I wonder if you can rent a lift chair?
Helpful Answer (0)
Report

The main issue against lift chairs, is that it is probably not the only place they will be sitting. So that sort of solves a problem for that location, but not everywhere. Usage of the lift makes their knees not works as well anymore so that they get to the point where they "can't" raise themselves.

Have you tried a cushion to raise your mom's bottom? You definitely don't want to be pulling on her hands or arms to lift her from a chair. Can she scoot out to the edge of the chair and raise herself using the arms of the chair? There is at least one youtube video showing this technique and it does work. Try to keep those knees useful.
Helpful Answer (0)
Report

My mom and dad have both used lift chairs. My dad used his until he died. My mom had a "window of opportunity" when it really helped her with her bad knees. But now she's at the point that she forgets to use it to stand herself up and she's getting weak enough that it's good for her to have to stand herself up. Once she can't stand up on her own, we'll have to go to Plan B - assisted living. She also puts her feet up with hers, but when she stands, she doesn't put the footrest all of the way back down. I've fussed and fussed at her about it, but she can't remember. So the lift chair is a mixed blessing. Hers was $1,400 through La-Z-Boy.
Helpful Answer (0)
Report

Bought a lift chair - about 2,500.00 - he was only able to use it for about 6 months, so cost is an issue - had to spend that much because of his heavy weight - as I was one hoisting him up - it saved some wear and tear on me - once he was not able to use it anymore I donated it to local senior center and wrote it off on taxes.
Helpful Answer (0)
Report

Yes that would work fine. Just make sure she doesn't accidently fiddle with the controls when left unattended and get dumped. My mom parks her walker beside her chair, hits the up bottom and she's off to the races. She leaves it in the up position and let's herself down when she returns.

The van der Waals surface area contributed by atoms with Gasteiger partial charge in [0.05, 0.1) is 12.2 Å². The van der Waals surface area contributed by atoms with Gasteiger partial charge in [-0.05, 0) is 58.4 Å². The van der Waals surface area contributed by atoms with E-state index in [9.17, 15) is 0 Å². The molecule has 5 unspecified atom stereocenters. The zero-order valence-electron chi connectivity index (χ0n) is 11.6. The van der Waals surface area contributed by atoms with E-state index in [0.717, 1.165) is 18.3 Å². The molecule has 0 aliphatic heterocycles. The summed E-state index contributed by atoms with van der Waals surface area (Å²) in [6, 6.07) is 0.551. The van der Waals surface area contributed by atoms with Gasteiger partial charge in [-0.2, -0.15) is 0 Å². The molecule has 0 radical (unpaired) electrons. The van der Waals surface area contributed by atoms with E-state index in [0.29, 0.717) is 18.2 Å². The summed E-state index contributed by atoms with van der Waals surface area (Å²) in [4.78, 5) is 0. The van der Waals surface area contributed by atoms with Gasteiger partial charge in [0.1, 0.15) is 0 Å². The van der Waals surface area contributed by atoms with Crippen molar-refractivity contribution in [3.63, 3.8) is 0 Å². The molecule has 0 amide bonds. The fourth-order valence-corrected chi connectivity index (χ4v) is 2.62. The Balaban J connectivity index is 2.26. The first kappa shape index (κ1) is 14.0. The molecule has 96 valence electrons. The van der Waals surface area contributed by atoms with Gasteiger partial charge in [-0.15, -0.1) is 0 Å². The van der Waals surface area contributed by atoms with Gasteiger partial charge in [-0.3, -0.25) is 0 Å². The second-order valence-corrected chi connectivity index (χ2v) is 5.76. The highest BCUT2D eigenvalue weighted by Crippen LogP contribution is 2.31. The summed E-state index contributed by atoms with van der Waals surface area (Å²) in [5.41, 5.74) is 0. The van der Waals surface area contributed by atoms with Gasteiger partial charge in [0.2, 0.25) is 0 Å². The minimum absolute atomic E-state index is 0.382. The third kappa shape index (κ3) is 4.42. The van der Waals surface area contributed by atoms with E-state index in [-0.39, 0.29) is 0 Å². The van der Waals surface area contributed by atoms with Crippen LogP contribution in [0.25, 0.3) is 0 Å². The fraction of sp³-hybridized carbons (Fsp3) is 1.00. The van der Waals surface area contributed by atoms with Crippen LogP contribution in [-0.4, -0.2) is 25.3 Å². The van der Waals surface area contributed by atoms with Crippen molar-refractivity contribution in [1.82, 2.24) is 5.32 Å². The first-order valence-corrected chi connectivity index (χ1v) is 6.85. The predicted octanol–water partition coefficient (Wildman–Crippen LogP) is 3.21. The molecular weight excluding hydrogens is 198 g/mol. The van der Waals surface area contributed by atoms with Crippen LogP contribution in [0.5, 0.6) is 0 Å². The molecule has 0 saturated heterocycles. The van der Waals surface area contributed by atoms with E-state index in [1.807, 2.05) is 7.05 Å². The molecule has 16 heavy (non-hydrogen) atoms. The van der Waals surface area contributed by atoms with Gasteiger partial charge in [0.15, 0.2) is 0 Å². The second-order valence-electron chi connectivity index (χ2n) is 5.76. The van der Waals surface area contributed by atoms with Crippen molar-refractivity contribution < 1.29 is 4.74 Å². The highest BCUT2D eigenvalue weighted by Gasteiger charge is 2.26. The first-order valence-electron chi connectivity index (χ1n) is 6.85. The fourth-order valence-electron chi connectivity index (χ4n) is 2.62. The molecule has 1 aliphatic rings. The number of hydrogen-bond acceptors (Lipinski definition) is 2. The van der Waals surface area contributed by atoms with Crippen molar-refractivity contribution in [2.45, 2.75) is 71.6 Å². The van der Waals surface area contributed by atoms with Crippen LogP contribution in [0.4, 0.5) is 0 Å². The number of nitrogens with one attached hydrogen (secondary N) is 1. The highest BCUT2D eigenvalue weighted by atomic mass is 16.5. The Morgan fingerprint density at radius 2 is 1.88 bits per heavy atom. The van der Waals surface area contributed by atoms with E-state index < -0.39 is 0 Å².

Helpful Answer (1)
Report

$800 wouldn't even pay for the cheap models here Windyridge, the Golden chairs sold through our local pharmacy start at $1600, and even the ones at he furniture stores in the city are over $1000. I know mom can afford it, but I'm kinda like captain, "I ain't gonna pay"...LOL
Mom needs total assistance, so I would have to be the one controlling the chair. I picture lifting part way, stopping and then assisting her the rest of the way to her feet. Would this even work??
Helpful Answer (0)
Report

My mom, 84 with mobility issues loves her electric loft chair. It cost about 800 bucks and is very easy for her to operate. There are cheaper ones available but you get what you pay for. Two considerations....Is she mentally competent so that she can operate a chair without dumping herself in the floor? And if you go this route be sure and measure her height while sitting and her leg distance to the floor and get the right size model.
Helpful Answer (0)
Report

I just found some on craig list today I am going to look at them. You do have to move them yourself so hopefully you would have help with that.
Helpful Answer (0)
Report

This question has been closed for answers. Ask a New Question.
Subscribe to
Our Newsletter